The real reasons why state school students don't apply to Oxbridge

Image credit: Imposing... © Mario Sánchez Prada

The plight of state students vs. Oxbridge is a well-documented one: some say it’s the universities’ prejudiced admissions that scare us away, others the ‘imposing’ architecture and public school cohort, a few blame our teachers for failing be adequately inspiring. So what is the real answer? Is there even a clear answer at all?

The University of Cambridge considers every application individually, that’s what we’re told, and personally I don’t doubt it. The problem is, no matter how aware an admissions team is of extenuating circumstances or the performance of a student’s school, grades are of the essence. Many aren’t made an offer even when they have them, and so a scarce few will ultimately secure a place without them.

Having spent a year at Cambridge, I understand better now than I ever did before why hitting these top grades is so non-negotiable; exams are paramount, and any hairline weaknesses appearing under the pressure of A levels will surely widen into gaping cracks when Cambridge exam term rolls around.

For whatever aspirational or educational reasons, by the time September of upper sixth arrives, state students with the necessary bank of excellent grades are spread more sparsely between schools than their privately-educated peers. Despite this, I wouldn’t say that grade requirements are the biggest problem in encouraging state school applicants. If I’m dismissing this answer, presumably I have another - especially as my entire secondary school education was delivered by a comprehensive Estyn placed in “special measures”. After all, these are the kind of state schools where potential applications really do flounder, not grammars with a succession of successful alumni or reputable colleges with an abundance of resources.

But of course, the problem with asking state students at Oxbridge why their old peers aren’t applying is that every single one of us is a lucky exception; we weren’t put off by the grades, we weren’t unnerved by the might of King’s Chapel or snubbed by apathetic public schoolboys. Some of us may have been guided by particularly enthusiastic teachers, but not all of us - while my school was supportive, the staff knew very little of Oxford and even less of Cambridge, consistently confusing the two and requiring explanations of the application process from me at each stage.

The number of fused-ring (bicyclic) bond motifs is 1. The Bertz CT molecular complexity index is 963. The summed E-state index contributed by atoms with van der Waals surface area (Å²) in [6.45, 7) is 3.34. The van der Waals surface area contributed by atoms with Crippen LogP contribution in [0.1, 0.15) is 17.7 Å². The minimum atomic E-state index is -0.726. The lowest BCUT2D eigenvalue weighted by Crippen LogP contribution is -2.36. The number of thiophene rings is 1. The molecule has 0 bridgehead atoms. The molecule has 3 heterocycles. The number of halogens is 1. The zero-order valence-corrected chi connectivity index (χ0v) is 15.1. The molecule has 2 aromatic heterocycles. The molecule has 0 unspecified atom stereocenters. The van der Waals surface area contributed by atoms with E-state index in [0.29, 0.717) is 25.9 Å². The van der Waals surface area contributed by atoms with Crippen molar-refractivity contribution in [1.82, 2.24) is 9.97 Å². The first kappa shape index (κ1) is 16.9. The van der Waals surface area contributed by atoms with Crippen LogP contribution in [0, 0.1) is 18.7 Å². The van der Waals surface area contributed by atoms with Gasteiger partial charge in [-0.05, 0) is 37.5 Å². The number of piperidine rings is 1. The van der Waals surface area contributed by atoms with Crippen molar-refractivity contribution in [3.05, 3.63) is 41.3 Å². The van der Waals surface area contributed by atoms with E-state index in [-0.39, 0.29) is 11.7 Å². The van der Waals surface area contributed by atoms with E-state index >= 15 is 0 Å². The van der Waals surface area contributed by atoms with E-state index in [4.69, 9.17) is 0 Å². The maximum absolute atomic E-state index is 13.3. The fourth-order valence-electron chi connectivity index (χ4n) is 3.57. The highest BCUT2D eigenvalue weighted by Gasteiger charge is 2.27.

Whether Oxbridge’s state school applicants are taking the leap because they crave the challenges of a world-class institution, covet the fabled career prospects, or hold some romantic image of dreaming spires and cities soaked in history, they will all share some commonalities: namely, extraordinary aspirations compared to their peers and a willingness to look well beyond the bounds of their experiences.

I can guarantee these things because they are all that will overcome the biggest enemy to state-educated students: ignorance. Before you run away with that statement, let me remind you that ignorance is not necessarily an unpleasant thing, it is simply a lack of knowledge. Oxbridge is so far outside the sphere of ordinary life for many state school students - with teachers informed only by the stereotypes diligently perpetuated by the press and parents who may not have experienced university education at all - that it shouldn’t be a surprise when they skip right over Oxford and Cambridge while navigating the UCAS maze.

The fact is, making an Oxbridge application requires just the right concoction of formidable grades, a motivation to undergo the gruelling interview/test procedure, a knowledge of what is valuable about the Oxbridge experience, and an attraction to said experience, and adequate research into the financial support available to them. The positivity shown in Oxbridge prospectuses is a benchmark reached by all universities, so if a student takes the time to look into Oxford or Cambridge, sees little difference between them and any other university, and does not have the time, patience or optimism to research in more detail, what is there to convince them that the arduous application process, grade requirements and potential expense will be worth it?

This is where it becomes clear that it is not only the ignorance of state school students which is an obstacle in the campaign for more applications, but also the ignorance of the parents and teachers who could be researching right along with them. And yet again, this is through no real fault of their own. If Oxbridge is completely outside these people’s spheres of experience, and all they have ever read or heard are out-dated myths and tales of privilege, then isn’t it a little unrealistic to expect them to think any differently?

Cambridge’s access work is taking steps to improve this situation, but for every prospective student they inspire and every sceptical teacher they convert, another five are lost to the parade of articles and films with a damning message. Those state school students who manage to look past this negativity are few and far between because as a group they face more hurdles than their better-informed counterparts in other branches of the education system.

The only way this imbalance can be addressed is through more concentrated and concerted efforts to improve access and inform people of the positives Oxbridge has to offer students of all educations. Better communication with teachers, more opportunities for state students to attend taster days and summer schools, and an effort to show that tradition is not intrinsically linked with privilege is what will clear the ignorance and mystery that surrounds Oxford and Cambridge from the ‘ordinary’ person’s point of view, and lead to more applications from state-educated students.

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